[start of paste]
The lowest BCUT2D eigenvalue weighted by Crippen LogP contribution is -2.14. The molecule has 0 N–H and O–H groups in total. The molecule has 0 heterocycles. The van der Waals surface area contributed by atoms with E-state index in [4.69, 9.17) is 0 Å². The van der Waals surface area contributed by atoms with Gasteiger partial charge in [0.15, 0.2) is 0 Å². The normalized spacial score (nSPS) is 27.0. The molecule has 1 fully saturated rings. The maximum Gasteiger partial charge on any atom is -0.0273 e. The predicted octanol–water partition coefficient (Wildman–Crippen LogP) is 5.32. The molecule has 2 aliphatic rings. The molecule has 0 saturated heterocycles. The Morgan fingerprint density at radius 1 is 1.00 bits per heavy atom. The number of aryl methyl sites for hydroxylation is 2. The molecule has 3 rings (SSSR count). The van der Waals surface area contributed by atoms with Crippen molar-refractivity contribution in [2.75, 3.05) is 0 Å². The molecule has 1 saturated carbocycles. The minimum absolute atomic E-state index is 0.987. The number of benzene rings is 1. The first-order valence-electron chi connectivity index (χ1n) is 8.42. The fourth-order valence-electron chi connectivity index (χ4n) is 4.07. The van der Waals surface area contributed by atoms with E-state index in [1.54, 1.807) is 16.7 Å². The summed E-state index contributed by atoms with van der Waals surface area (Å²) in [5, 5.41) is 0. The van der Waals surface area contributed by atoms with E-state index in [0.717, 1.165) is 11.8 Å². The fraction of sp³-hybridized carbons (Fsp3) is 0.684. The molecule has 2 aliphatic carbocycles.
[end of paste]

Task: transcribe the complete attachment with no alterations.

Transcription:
The lowest BCUT2D eigenvalue weighted by Crippen LogP contribution is -2.14. The molecule has 0 N–H and O–H groups in total. The molecule has 0 heterocycles. The van der Waals surface area contributed by atoms with E-state index in [4.69, 9.17) is 0 Å². The van der Waals surface area contributed by atoms with Gasteiger partial charge in [0.15, 0.2) is 0 Å². The normalized spacial score (nSPS) is 27.0. The molecule has 1 fully saturated rings. The maximum Gasteiger partial charge on any atom is -0.0273 e. The predicted octanol–water partition coefficient (Wildman–Crippen LogP) is 5.32. The molecule has 2 aliphatic rings. The molecule has 0 saturated heterocycles. The Morgan fingerprint density at radius 1 is 1.00 bits per heavy atom. The number of aryl methyl sites for hydroxylation is 2. The molecule has 3 rings (SSSR count). The van der Waals surface area contributed by atoms with Crippen molar-refractivity contribution in [2.75, 3.05) is 0 Å². The molecule has 1 saturated carbocycles. The minimum absolute atomic E-state index is 0.987. The number of benzene rings is 1. The first-order valence-electron chi connectivity index (χ1n) is 8.42. The fourth-order valence-electron chi connectivity index (χ4n) is 4.07. The van der Waals surface area contributed by atoms with E-state index in [1.54, 1.807) is 16.7 Å². The summed E-state index contributed by atoms with van der Waals surface area (Å²) in [5, 5.41) is 0. The van der Waals surface area contributed by atoms with E-state index in [0.717, 1.165) is 11.8 Å². The fraction of sp³-hybridized carbons (Fsp3) is 0.684. The molecule has 2 aliphatic carbocycles.